In devising the course, we were constrained on the one hand by the availability of sufficiently expert trainers and sufficiently equipped venues, and on the other hand by the expectation that the target group would have neither the funds nor the time for a lengthy course away from their own institutions. The intention was to make the course broadly cost-neutral for FIAF. With this in mind, the course was structured as a two-day event with maximum attendance of 20 people, hosted by a willing FIAF affiliate, in this case the Turkish Film and TV Institute in Istanbul. Our challenge was then to compress sufficient subject matter into two days of training, encompassing both lectures and practical exercises. In the event, as the result of the closure of the airports because of a heavy snowfall in Istanbul on the day most participants and the lecturers were due to travel, the course was then further compressed into one and a half days. The course timetable was as follows:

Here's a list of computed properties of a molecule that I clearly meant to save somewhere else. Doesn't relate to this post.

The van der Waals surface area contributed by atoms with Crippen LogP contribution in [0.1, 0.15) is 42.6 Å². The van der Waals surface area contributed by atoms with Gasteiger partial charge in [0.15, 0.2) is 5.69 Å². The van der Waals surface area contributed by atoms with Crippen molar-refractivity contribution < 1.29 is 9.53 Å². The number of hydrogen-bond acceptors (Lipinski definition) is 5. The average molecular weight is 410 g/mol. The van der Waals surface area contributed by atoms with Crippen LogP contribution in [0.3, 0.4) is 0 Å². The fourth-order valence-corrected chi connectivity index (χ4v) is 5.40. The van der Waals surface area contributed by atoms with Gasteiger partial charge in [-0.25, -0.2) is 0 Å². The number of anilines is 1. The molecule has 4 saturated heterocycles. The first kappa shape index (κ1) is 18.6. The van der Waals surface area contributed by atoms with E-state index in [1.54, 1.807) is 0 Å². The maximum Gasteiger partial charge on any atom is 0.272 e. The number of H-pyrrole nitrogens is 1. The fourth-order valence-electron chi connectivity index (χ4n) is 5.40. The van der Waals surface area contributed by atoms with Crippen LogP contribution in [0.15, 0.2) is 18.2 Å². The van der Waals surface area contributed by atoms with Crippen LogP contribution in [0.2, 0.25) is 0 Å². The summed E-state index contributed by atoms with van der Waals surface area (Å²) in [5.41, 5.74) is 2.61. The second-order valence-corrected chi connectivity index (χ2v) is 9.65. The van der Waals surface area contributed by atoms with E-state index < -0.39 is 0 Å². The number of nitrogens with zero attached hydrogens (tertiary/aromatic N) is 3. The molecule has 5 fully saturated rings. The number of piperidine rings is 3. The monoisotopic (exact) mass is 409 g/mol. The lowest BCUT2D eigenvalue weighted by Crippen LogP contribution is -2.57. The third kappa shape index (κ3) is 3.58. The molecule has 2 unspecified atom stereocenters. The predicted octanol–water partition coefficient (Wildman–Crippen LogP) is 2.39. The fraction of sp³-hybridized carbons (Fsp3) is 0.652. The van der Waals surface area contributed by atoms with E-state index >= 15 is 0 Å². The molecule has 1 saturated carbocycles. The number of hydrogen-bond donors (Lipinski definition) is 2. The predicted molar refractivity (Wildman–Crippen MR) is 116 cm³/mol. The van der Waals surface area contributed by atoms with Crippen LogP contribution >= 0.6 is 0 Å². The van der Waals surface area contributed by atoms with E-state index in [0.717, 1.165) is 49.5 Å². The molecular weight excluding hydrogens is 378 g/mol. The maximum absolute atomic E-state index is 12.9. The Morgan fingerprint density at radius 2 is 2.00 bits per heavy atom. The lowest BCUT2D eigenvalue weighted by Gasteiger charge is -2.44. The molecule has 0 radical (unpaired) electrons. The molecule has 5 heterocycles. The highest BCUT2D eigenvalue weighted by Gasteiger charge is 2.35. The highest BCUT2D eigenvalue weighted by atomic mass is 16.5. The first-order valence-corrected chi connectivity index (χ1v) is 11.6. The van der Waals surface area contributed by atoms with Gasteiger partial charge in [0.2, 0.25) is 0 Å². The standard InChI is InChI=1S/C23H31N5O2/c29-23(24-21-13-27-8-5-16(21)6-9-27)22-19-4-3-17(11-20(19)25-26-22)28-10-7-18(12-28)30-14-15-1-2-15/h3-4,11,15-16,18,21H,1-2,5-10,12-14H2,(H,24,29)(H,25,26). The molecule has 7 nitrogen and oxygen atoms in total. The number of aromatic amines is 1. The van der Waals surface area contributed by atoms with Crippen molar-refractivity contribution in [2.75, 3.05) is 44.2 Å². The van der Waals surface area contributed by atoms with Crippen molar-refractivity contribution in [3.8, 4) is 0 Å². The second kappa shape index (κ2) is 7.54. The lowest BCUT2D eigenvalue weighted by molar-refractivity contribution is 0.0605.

Day One

09.45

Introductions

10.15

Screening (Archive promo)

10.30

History of Film Technology part 1

11.30

Break

11.45

History of Film Technology part 2

12.30

History of Magnetic Recording and TV Production

13.00

Lunch

14.00

Film Identification

14.45

Practical – Film handling and identification

15.15

Break

15.30

Digital Technology

16.00

Digitisation

16.30

Preservation of Film and Video

17.15

Tour of Film and TV Institute

 

Day Two

09.30

Nitrate

09.45

Practical – Editing exercise

10.30

Break

10.45

Film Handling and Laboratory Work

11.15

Practical – Scanning

11.45

Digital Preservation

12.15

Preservation Strategies

12.30

Discussion

13.00

End of Course/Lunch

 

How did it go?

Venue: More than one institution generously offered to host the course. Istanbul was chosen because accommodation is not too expensive, because of the good facilities offered by the Turkish Film and TV Institute, and because of its location – as a busy airport hub it is in relatively easy reach of Europe, Asia and Africa. In fact, the warm generosity of the hosts was beyond expectations, as they provided refreshments, lunches, dinner, as well as an extremely interesting tour of their facilities.